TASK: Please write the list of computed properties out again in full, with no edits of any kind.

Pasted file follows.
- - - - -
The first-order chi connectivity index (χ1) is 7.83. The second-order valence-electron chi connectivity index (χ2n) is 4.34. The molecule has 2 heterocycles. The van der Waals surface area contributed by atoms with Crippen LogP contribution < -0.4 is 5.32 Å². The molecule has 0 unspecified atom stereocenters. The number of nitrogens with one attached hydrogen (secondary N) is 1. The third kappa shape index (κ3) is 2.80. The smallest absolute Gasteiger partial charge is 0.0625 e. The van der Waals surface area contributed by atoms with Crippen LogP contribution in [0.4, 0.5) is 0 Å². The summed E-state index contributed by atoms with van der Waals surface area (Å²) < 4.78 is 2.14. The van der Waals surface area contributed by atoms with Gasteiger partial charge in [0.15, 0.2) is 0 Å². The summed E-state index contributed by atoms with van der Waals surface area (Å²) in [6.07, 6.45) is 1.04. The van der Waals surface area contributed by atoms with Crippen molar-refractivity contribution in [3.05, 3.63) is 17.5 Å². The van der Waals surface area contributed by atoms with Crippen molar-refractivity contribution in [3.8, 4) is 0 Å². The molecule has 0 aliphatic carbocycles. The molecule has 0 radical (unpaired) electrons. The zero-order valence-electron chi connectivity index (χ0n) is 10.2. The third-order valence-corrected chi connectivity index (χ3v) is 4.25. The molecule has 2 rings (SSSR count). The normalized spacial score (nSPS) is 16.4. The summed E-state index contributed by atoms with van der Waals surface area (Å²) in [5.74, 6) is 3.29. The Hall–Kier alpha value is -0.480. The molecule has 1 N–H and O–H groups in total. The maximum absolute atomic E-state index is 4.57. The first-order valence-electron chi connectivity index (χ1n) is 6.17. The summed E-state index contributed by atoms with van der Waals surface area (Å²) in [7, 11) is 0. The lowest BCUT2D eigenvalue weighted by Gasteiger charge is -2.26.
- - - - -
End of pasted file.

The first-order chi connectivity index (χ1) is 7.83. The second-order valence-electron chi connectivity index (χ2n) is 4.34. The molecule has 2 heterocycles. The van der Waals surface area contributed by atoms with Crippen LogP contribution < -0.4 is 5.32 Å². The molecule has 0 unspecified atom stereocenters. The number of nitrogens with one attached hydrogen (secondary N) is 1. The third kappa shape index (κ3) is 2.80. The smallest absolute Gasteiger partial charge is 0.0625 e. The van der Waals surface area contributed by atoms with Crippen LogP contribution in [0.4, 0.5) is 0 Å². The summed E-state index contributed by atoms with van der Waals surface area (Å²) < 4.78 is 2.14. The van der Waals surface area contributed by atoms with Gasteiger partial charge in [0.15, 0.2) is 0 Å². The summed E-state index contributed by atoms with van der Waals surface area (Å²) in [6.07, 6.45) is 1.04. The van der Waals surface area contributed by atoms with Crippen molar-refractivity contribution in [3.05, 3.63) is 17.5 Å². The van der Waals surface area contributed by atoms with Crippen molar-refractivity contribution in [3.8, 4) is 0 Å². The molecule has 0 aliphatic carbocycles. The molecule has 0 radical (unpaired) electrons. The zero-order valence-electron chi connectivity index (χ0n) is 10.2. The third-order valence-corrected chi connectivity index (χ3v) is 4.25. The molecule has 2 rings (SSSR count). The normalized spacial score (nSPS) is 16.4. The summed E-state index contributed by atoms with van der Waals surface area (Å²) in [5.74, 6) is 3.29. The Hall–Kier alpha value is -0.480. The molecule has 1 N–H and O–H groups in total. The maximum absolute atomic E-state index is 4.57. The first-order valence-electron chi connectivity index (χ1n) is 6.17. The summed E-state index contributed by atoms with van der Waals surface area (Å²) in [7, 11) is 0. The lowest BCUT2D eigenvalue weighted by Gasteiger charge is -2.26.